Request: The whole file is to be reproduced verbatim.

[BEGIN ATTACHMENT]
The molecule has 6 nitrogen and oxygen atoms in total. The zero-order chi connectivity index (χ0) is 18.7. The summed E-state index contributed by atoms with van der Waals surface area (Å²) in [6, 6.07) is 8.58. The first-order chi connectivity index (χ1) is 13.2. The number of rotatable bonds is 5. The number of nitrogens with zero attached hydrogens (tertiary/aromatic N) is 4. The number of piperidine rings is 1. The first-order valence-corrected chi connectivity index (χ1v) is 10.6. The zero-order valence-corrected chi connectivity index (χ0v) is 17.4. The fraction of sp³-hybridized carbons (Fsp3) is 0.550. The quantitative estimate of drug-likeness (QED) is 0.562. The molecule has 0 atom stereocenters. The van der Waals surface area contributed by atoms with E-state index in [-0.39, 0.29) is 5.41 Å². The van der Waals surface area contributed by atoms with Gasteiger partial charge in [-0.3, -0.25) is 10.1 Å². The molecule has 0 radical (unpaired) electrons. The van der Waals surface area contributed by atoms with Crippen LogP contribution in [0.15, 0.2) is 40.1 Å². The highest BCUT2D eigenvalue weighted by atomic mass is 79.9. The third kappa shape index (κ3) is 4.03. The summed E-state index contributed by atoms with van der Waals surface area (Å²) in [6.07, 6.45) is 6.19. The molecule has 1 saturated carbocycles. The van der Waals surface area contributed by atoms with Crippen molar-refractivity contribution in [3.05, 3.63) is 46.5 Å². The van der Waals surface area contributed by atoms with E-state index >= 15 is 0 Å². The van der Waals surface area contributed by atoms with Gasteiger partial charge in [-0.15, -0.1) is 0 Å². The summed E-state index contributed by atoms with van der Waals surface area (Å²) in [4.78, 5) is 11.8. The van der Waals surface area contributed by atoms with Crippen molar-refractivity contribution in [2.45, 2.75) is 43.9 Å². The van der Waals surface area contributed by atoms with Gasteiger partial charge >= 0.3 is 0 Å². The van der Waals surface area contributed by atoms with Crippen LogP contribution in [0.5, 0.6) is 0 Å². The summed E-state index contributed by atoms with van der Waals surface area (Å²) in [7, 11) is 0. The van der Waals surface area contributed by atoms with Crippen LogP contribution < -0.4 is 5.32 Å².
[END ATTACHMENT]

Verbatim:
The molecule has 6 nitrogen and oxygen atoms in total. The zero-order chi connectivity index (χ0) is 18.7. The summed E-state index contributed by atoms with van der Waals surface area (Å²) in [6, 6.07) is 8.58. The first-order chi connectivity index (χ1) is 13.2. The number of rotatable bonds is 5. The number of nitrogens with zero attached hydrogens (tertiary/aromatic N) is 4. The number of piperidine rings is 1. The first-order valence-corrected chi connectivity index (χ1v) is 10.6. The zero-order valence-corrected chi connectivity index (χ0v) is 17.4. The fraction of sp³-hybridized carbons (Fsp3) is 0.550. The quantitative estimate of drug-likeness (QED) is 0.562. The molecule has 0 atom stereocenters. The van der Waals surface area contributed by atoms with E-state index in [-0.39, 0.29) is 5.41 Å². The van der Waals surface area contributed by atoms with Gasteiger partial charge in [-0.3, -0.25) is 10.1 Å². The molecule has 0 radical (unpaired) electrons. The van der Waals surface area contributed by atoms with Crippen LogP contribution in [0.15, 0.2) is 40.1 Å². The highest BCUT2D eigenvalue weighted by atomic mass is 79.9. The third kappa shape index (κ3) is 4.03. The summed E-state index contributed by atoms with van der Waals surface area (Å²) in [6.07, 6.45) is 6.19. The molecule has 1 saturated carbocycles. The van der Waals surface area contributed by atoms with Crippen molar-refractivity contribution in [3.05, 3.63) is 46.5 Å². The van der Waals surface area contributed by atoms with E-state index >= 15 is 0 Å². The van der Waals surface area contributed by atoms with Gasteiger partial charge in [-0.15, -0.1) is 0 Å². The summed E-state index contributed by atoms with van der Waals surface area (Å²) in [4.78, 5) is 11.8. The van der Waals surface area contributed by atoms with Crippen molar-refractivity contribution in [2.45, 2.75) is 43.9 Å². The van der Waals surface area contributed by atoms with Gasteiger partial charge >= 0.3 is 0 Å². The van der Waals surface area contributed by atoms with Crippen LogP contribution in [0.5, 0.6) is 0 Å². The summed E-state index contributed by atoms with van der Waals surface area (Å²) in [7, 11) is 0. The van der Waals surface area contributed by atoms with Crippen LogP contribution < -0.4 is 5.32 Å².